Wireless Communication

Chapter: Capita Selecta, IMT-2000

Software Radios

Contributed by Serguei V. Valov, RILRDT, Saint-Petersburg

The success of the multiple-mode and multiple-band military radio called Speakeasy was largely due to its software-programmable technology. This has solicited numerous endeavors towards expanding the approach to civilian radio applications. Indeed, it seems attractive to implement some universal radio hardware which would possess versatile multiple-functionality. That is, it would be capable to perform

Such hardware could bring obvious benefits for all the parties: vendors, operators, and subscribers.

Summarizing opinions of the most authors who mention the multiple-functionality radio problem in literature, it is to say that the time for ultimate multiple-functional hardware of wireless applications, which would be capable of to cope with truly multiple-standard, multiple-service etc. functionality, has still not come. Nevertheless, the contemporary progress in the very large scale integration (VLSI) technology, particularly in the Digital Signal Processors (DSP), bear certain preconditions for the dreams to become true. Another process coming from the opposite direction towards the multiple-functional radio hardware is the elaborate standardization and harmonization endeavors for the forthcoming third generation of wireless communications.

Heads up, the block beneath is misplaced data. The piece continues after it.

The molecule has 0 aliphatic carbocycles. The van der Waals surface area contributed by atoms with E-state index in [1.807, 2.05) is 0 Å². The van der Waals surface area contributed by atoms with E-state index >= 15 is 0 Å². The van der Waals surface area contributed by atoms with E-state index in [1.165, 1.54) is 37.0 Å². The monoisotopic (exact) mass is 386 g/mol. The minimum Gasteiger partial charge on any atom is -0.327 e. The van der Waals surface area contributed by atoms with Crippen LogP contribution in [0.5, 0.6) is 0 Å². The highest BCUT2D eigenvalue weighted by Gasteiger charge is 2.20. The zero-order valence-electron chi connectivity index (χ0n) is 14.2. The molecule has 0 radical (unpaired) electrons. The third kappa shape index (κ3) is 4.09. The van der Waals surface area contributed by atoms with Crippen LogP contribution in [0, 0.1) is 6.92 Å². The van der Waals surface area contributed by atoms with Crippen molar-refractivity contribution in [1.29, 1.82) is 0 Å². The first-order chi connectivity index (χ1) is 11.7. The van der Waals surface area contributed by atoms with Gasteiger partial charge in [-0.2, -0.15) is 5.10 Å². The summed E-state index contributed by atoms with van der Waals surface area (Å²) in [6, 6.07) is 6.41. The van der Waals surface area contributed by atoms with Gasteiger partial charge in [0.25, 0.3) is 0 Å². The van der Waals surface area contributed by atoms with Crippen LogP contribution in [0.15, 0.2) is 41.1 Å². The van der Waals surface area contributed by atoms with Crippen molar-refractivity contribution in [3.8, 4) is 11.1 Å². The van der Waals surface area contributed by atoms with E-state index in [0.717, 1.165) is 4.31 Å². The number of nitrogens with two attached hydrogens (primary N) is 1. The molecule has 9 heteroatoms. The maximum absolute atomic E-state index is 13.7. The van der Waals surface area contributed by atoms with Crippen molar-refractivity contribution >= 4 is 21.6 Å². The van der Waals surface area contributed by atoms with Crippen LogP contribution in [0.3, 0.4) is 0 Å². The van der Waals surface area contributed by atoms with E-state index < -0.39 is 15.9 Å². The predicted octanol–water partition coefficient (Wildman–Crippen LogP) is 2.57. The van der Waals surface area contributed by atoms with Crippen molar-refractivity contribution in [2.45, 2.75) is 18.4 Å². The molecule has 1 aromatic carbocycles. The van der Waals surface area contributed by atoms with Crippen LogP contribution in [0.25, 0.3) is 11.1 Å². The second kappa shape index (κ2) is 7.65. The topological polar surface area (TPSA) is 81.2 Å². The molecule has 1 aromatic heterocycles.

The page pursues to give a comprehensive treatment of the multiple-functionality radio problem which is referred to as Software Radios. Mainly, the material is based on the scarce literature contents of which have been refracted through author's own experience and impressions taken from immediate communications with experts. The page will discuss the following main aspects:
what the Software Radios do mean and represent as well as when the Software Radios are feasible.

What Software Radios do mean

Let us imagine that we have to subscribe for several operators providing heterogeneous Wireless Communication standards, say GSM, NMT, DECT, etc. Now, we need either to deal with the same number of separate handsets, each for the relevant standard, or to combine the handsets into a single multiple-standard handset. The figure below shows possible approaches to provide the latter way.